Tragic story behind Cranberries’ biggest hit
WITH the tragic news today of Cranberries singer Dolores O'Riordan's death, fans of the band will no doubt revisit their string of 90s hits.
While The Cranberries released a handful of certified classics - their first two wistful singles, Dreams and Linger, can still be heard on radio today - it was their 1994 single Zombie that was to become their signature song.
A pounding five-minute rock anthem anchored by Riordan's unmistakeable voice and penned by her alone, the song climbed to the top of the charts in Australia upon its release, becoming their only worldwide chart topper.
With its insanely catchy, semi-yodelled chorus of "Zombie, zombie, zombie-ie-ie," some listeners might not realise the song's true subject matter - and just how controversial a release it was for Riordan and the rest of the band.
The song was written during The Cranberries' English Tour in 1993, in memory of two boys, Johnathan Ball and Tim Parry, who were killed in an IRA bombing in Warrington, England in February 1993.
Ball was three and Parry was twelve when two bombs placed inside cast-iron litter bins exploded in a Warrington high street, injuring dozens of shoppers and killing the two young boys. The bombs had been placed by the IRA, a militant group that was determined to remove British troops from Northern Ireland.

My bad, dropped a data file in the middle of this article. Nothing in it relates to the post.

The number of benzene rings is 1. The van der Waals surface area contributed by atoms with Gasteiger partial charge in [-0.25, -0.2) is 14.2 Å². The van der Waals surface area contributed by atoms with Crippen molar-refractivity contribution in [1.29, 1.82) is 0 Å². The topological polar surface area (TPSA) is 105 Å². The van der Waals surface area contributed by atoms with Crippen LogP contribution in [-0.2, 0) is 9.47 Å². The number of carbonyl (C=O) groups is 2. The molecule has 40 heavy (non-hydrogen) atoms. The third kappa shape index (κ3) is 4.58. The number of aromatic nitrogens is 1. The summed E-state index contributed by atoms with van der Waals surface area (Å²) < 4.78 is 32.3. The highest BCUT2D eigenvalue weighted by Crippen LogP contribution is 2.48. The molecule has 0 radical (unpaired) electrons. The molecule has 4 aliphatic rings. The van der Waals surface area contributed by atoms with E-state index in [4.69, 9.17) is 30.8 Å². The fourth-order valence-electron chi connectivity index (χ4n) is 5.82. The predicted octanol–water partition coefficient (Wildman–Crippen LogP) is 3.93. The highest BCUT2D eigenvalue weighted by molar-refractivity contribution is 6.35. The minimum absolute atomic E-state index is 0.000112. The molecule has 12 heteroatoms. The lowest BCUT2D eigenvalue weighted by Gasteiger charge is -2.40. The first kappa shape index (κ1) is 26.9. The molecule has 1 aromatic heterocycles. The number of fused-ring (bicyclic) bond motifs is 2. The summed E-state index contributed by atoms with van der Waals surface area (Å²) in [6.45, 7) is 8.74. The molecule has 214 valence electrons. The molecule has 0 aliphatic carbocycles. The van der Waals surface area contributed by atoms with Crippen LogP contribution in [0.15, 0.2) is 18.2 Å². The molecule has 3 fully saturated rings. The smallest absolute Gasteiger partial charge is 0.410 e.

The deaths of the two children ensured that the bombing received major media coverage, and a month later, thousands held a peace rally in Dublin in response to the deaths.
The tragedy also inspired the lyrics to Zombie:
Another head hangs lowly
Child is slowly taken
And the violence, caused such silence
Who are we mistaken?
Another mother's breaking
Heart is taking over
When the violence causes silence
We must be mistaken
It's the same old theme
In your head, in your head, they're still fighting
With their tanks, and their bombs
And their bombs, and their guns
In your head, in your head, they are dying
In interviews at the time, O'Riordan explained that the fight for Irish independence, and its associated violence, had seemed to last forever ("It's the same old theme, since 1916," she sang, referencing the year of the Irish Easter Rising, a rebellion to end British rule of the country).
"I remember at the time there were a lot of bombs going off in London and the troubles were pretty bad," she told Team Rock. "I remember being on tour and being in the UK at the time when the child died, and just being really sad about it all. These bombs are going off in random places. It could have been anyone, you know?"
And while the message of the song was hardly controversial - an ode to children killed by violence, and a call for peace - Zombie did create a great deal of controversy when it was released, with some accusing the Irish band of making a political statement about the troubles in Northern Ireland.
O'Riordan said she didn't think twice about putting herself in the midst of the conflict.
"It's a tough thing to sing about, but when you're young you don't think twice about things, you just grab it and do it. As you get older you develop more fear and you get more apprehensive, but when you're young you've no fear," she said.
"I knew that would be the angle of the song, because it was controversial," she told Songfacts. "But, I suppose I was kind of taken aback with the success of the song. I didn't know it was going to be that successful."